There's a scene with what could pass for a Gothenburg streetcar enveloped in the mist that passes for rain on the west coast, but most of the action could take place practically everywhere in Sweden - such is the extent of that country's urban homogeneity. Even the actors accents do not hint at any region in particular. Andersson's Sweden is a surreal, lugubrious, phantasmagorical place. The music employed adds to the unsettling tone, inspired by the almost unbelievably naive European marching band fad that preceded the Second World War, with the Swedish 1936 hit En liten vit kanin (A Little White Rabbit) in particular demonstrating the ease with which serene waltzes can metamorphose into martial anthems.

The film lacks particular protagonists, but certain characters reappear throughout; the girl hopelessly in love with a rock musician, a middle-aged female alcoholic, members of a marching band. One man suffers nightmares of bombers sweeping in over the city, another about being sent to the electric chair for breaking a priceless set of china. Sixty-eight minutes in, the director lets a woman kneeling in a chapel deliver his assessment of our era: "Please Lord, forgive those who only think of themselves, forgive those who are greedy and petty, those who cheat and deceive, and grow wealthy by paying paltry wages," she mumbles.

"Forgive those who humiliate and defile, who bomb and devastate cities and villages, governments that withhold the truth from people, courts that hand out too harsh verdicts and condemn the innocent, newspapers and TV-channels that mislead, that delude, and lead attention away from that which is important". In another scene, a burnt-out psychiatrist explains that he presently simply prescribes his patients the strongest pills available. Because there's no point trying to make selfish people happy. "I'm not having such a great time either," he explains.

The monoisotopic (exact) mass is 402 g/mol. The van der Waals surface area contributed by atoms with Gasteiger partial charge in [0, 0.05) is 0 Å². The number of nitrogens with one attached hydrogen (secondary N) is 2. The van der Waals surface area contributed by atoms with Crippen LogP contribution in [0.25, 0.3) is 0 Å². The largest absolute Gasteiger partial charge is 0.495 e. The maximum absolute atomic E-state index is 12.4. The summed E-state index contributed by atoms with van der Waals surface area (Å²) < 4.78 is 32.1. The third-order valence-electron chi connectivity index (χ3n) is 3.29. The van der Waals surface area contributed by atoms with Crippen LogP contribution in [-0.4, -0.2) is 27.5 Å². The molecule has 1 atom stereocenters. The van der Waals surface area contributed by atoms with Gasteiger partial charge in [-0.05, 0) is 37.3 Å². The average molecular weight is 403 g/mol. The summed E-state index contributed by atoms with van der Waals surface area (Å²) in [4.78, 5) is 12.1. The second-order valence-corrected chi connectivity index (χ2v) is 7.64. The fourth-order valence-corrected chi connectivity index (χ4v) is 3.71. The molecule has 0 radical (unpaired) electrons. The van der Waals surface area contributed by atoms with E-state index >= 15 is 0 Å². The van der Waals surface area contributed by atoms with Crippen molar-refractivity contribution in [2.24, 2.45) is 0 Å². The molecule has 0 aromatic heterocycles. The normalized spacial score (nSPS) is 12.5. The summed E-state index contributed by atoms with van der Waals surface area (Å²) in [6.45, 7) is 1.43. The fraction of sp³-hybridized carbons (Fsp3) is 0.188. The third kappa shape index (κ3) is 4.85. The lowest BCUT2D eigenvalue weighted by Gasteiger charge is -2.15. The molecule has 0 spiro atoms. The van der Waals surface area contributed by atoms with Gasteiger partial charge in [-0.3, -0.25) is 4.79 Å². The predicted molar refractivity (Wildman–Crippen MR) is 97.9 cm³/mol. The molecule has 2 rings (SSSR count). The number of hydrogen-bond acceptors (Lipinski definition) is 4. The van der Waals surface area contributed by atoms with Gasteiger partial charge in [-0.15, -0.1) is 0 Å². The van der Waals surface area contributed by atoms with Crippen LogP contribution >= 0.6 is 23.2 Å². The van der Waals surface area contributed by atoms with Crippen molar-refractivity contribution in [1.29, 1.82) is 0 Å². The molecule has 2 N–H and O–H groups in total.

Though his manner is absurd and humourous, exposing society's lack of generosity and solidarity is what matters to director Andersson. Examining the neo-liberal belief that greed and egotism will make us happy, he strives to remind his audience that while creating a solidary society is difficult, at least once we entertained the idea that it was possible. Andersson dismisses the chimera that it can be achieved by an unregulated free market. Money, he points out, has no morals. Yet Du, levande is an optimistic film, never wavering in its conviction that compassion and empathy can be great forces of change.

Like a depressed Tati, Andersson presents his views not so much as a series of postcards than carefully arranged editorial cartoons. Empathetic towards his characters (and his audience), he's created a film about the art of being human; about being seen, being loved, and being humiliated. However, it does end on a particularly frightening note - vaguely echoing Kubrick's Dr. Strangelove. As if to indelibly remind us, the living, that there is a life before death.